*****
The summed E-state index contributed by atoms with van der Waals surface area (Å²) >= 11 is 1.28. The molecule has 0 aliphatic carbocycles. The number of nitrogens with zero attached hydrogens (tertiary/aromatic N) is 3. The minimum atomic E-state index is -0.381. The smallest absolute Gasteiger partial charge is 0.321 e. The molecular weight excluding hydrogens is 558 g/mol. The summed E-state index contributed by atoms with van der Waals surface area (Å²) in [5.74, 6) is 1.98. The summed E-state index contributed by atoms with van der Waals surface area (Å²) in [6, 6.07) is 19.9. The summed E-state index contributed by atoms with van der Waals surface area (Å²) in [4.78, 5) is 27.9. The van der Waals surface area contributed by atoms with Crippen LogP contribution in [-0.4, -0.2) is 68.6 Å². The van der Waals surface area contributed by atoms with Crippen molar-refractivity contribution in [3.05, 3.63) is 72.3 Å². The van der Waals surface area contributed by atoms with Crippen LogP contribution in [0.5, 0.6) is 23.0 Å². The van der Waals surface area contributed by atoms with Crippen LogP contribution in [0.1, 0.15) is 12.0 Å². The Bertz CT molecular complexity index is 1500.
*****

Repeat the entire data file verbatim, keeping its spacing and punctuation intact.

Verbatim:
The summed E-state index contributed by atoms with van der Waals surface area (Å²) >= 11 is 1.28. The molecule has 0 aliphatic carbocycles. The number of nitrogens with zero attached hydrogens (tertiary/aromatic N) is 3. The minimum atomic E-state index is -0.381. The smallest absolute Gasteiger partial charge is 0.321 e. The molecular weight excluding hydrogens is 558 g/mol. The summed E-state index contributed by atoms with van der Waals surface area (Å²) in [5.74, 6) is 1.98. The summed E-state index contributed by atoms with van der Waals surface area (Å²) in [6, 6.07) is 19.9. The summed E-state index contributed by atoms with van der Waals surface area (Å²) in [4.78, 5) is 27.9. The van der Waals surface area contributed by atoms with Crippen LogP contribution in [-0.4, -0.2) is 68.6 Å². The van der Waals surface area contributed by atoms with Crippen molar-refractivity contribution in [3.05, 3.63) is 72.3 Å². The van der Waals surface area contributed by atoms with Crippen LogP contribution in [0.5, 0.6) is 23.0 Å². The van der Waals surface area contributed by atoms with Crippen LogP contribution in [0.1, 0.15) is 12.0 Å². The Bertz CT molecular complexity index is 1500.